How to Use a Gas Grill
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Gas grilling is as easy as turning a knob, but you may not be taking advantage of all the grill's perks. We'll cover everything you need to know about how to use a gas grill, including tips for seasoned grillers.
Gas grills are unarguably convenient. There’s no need to fuss around with finding the right type of charcoal, disposing of the spent ashes or figuring out the best way to get it lit. Lighting a gas grill is as easy as turning a knob, but cooking on it might not be as intuitive. We designed this guide to teach beginners how to use a gas grill, but even seasoned grillers can benefit from these expert grilling tips.
How to Use a Gas Grill
Can you just turn the knob and toss on your steak? Sure, but your food will taste better if you start with a clean, preheated grill. Here’s the best way to ensure you’re creating restaurant-quality grilled food.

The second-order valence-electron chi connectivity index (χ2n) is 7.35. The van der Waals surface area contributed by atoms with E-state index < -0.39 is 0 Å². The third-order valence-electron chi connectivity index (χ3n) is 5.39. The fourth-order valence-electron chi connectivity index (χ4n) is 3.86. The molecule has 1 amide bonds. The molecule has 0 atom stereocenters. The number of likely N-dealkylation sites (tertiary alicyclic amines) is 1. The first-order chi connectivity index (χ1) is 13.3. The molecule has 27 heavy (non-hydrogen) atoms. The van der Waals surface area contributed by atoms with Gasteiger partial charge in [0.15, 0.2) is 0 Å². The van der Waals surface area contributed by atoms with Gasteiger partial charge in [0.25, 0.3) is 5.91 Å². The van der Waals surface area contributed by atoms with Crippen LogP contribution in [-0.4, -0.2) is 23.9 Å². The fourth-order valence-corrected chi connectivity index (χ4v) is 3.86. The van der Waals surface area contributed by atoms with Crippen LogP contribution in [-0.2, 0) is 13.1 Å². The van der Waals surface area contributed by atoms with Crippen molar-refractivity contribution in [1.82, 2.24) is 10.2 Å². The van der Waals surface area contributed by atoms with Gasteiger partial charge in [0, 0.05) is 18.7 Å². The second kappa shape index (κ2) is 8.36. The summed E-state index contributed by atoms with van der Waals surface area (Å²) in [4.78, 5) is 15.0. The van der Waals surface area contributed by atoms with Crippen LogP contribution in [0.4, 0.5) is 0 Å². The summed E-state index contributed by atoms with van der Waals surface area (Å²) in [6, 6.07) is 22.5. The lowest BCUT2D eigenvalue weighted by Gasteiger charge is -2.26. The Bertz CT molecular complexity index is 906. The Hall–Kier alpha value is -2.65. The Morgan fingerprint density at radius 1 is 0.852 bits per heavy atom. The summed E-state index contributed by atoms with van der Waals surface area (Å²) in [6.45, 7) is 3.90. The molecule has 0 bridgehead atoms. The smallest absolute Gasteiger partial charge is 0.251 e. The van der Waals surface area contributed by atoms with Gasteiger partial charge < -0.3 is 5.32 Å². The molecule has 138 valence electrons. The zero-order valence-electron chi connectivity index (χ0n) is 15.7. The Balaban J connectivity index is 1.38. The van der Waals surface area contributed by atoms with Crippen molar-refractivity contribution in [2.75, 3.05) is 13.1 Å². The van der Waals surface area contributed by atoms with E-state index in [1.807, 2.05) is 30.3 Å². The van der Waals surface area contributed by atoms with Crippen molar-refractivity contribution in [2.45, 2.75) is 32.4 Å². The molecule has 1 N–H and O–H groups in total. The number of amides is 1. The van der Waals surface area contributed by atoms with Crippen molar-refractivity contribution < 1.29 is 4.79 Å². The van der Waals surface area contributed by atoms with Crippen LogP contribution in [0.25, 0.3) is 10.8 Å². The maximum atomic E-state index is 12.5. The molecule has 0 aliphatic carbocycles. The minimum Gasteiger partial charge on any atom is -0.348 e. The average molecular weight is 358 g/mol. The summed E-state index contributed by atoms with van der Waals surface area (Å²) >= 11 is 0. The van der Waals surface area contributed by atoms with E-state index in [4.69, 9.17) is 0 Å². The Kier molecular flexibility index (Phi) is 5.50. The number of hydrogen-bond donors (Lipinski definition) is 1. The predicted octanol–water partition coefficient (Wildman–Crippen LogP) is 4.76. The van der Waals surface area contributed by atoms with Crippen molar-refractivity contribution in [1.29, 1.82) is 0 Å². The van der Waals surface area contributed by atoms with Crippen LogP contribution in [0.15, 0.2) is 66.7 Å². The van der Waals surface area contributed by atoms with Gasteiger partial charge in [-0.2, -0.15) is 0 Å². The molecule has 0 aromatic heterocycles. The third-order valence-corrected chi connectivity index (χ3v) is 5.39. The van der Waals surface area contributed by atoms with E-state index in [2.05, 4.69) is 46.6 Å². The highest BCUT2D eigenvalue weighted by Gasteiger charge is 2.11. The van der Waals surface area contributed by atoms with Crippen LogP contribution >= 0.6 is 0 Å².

How to Start a Gas Grill
Before you get started, check the propane tank to make sure it has enough fuel. You definitely don’t want to run out of propane halfway through your grilling session! (This isn’t necessary if your grill is hooked up to natural gas.)
From there, open the grill’s lid and turn the propane tank’s valve counter-clockwise until it’s fully open. Turn one of the burners on high and press the ignition switch. If it doesn’t light, you may need to replace the batteries. You can also light the grill manually using a long match or a lighter wand.